There are two methods. The first uses WHERE EXISTS syntax:
delete from B where exists ( select 1 from A where ID = B.ID and [DATE] = #2002-09-28# )
The second method uses WHERE IN syntax:
delete from B where ID in ( select ID from A where [DATE] = #2002-09-28# )
Both methods are equivalent.
By the way, I used square brackets around the column called DATE. I would strongly urge you not to name your columns using a reserved word. That's just asking for trouble, like syntax errors.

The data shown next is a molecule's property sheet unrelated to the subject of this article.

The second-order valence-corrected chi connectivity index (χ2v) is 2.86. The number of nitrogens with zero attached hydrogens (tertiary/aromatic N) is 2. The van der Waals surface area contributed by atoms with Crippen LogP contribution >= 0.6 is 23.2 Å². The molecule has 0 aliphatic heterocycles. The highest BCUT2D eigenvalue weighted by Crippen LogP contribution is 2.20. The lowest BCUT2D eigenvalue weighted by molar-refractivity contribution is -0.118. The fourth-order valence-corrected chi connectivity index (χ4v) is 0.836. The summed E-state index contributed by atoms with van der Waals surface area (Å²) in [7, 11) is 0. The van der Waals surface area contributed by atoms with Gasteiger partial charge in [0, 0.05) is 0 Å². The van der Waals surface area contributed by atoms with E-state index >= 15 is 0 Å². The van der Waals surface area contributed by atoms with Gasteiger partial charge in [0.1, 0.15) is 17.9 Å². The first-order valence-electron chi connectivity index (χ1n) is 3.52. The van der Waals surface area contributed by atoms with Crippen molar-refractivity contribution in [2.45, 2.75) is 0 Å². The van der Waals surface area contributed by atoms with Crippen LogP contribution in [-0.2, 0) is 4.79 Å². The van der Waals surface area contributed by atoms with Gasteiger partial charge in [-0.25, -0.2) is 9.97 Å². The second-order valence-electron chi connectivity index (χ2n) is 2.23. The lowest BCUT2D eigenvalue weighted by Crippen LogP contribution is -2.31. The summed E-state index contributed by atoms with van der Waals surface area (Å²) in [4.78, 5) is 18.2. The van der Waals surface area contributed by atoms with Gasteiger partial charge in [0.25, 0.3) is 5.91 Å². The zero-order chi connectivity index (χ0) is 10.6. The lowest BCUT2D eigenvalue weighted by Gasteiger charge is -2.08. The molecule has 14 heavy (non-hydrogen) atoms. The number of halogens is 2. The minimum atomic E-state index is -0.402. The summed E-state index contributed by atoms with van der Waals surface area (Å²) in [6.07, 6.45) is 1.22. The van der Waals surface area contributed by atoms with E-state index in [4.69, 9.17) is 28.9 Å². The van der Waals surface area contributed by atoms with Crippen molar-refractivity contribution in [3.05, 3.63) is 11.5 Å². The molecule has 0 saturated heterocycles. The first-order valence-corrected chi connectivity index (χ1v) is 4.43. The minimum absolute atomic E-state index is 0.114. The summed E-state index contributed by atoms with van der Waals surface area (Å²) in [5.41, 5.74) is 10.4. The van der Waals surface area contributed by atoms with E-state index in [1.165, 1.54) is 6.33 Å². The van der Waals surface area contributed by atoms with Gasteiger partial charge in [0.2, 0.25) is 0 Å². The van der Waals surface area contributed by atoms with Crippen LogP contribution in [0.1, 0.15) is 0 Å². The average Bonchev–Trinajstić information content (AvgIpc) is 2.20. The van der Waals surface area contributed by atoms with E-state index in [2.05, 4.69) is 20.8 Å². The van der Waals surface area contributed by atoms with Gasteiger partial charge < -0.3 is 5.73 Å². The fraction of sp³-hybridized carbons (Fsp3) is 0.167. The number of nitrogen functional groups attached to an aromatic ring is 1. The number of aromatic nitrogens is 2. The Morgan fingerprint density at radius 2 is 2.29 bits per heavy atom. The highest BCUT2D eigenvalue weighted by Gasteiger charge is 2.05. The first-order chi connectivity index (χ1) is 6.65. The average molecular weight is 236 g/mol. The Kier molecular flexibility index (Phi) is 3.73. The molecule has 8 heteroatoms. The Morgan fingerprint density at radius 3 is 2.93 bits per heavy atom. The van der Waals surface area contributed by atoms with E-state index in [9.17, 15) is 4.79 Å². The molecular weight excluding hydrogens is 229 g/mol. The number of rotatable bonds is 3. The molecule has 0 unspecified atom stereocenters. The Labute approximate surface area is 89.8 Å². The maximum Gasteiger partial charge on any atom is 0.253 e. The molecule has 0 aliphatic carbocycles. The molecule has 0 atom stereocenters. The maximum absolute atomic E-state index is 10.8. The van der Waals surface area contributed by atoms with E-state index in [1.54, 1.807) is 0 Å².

For More Information
- Dozens more answers to tough SQL questions from Rudy Limeback.
- The Best SQL Web Links: tips, tutorials, scripts, and more.
- Have an SQL tip to offer your fellow DBAs and developers? The best tips submitted will receive a cool prize. Submit your tip today!
- Ask your technical SQL questions -- or help out your peers by answering them -- in our live discussion forums.
- Ask the Experts yourself: Our SQL, database design, Oracle, SQL Server, DB2, metadata, object-oriented and data warehousing gurus are waiting to answer your toughest questions.
This was first published in October 2002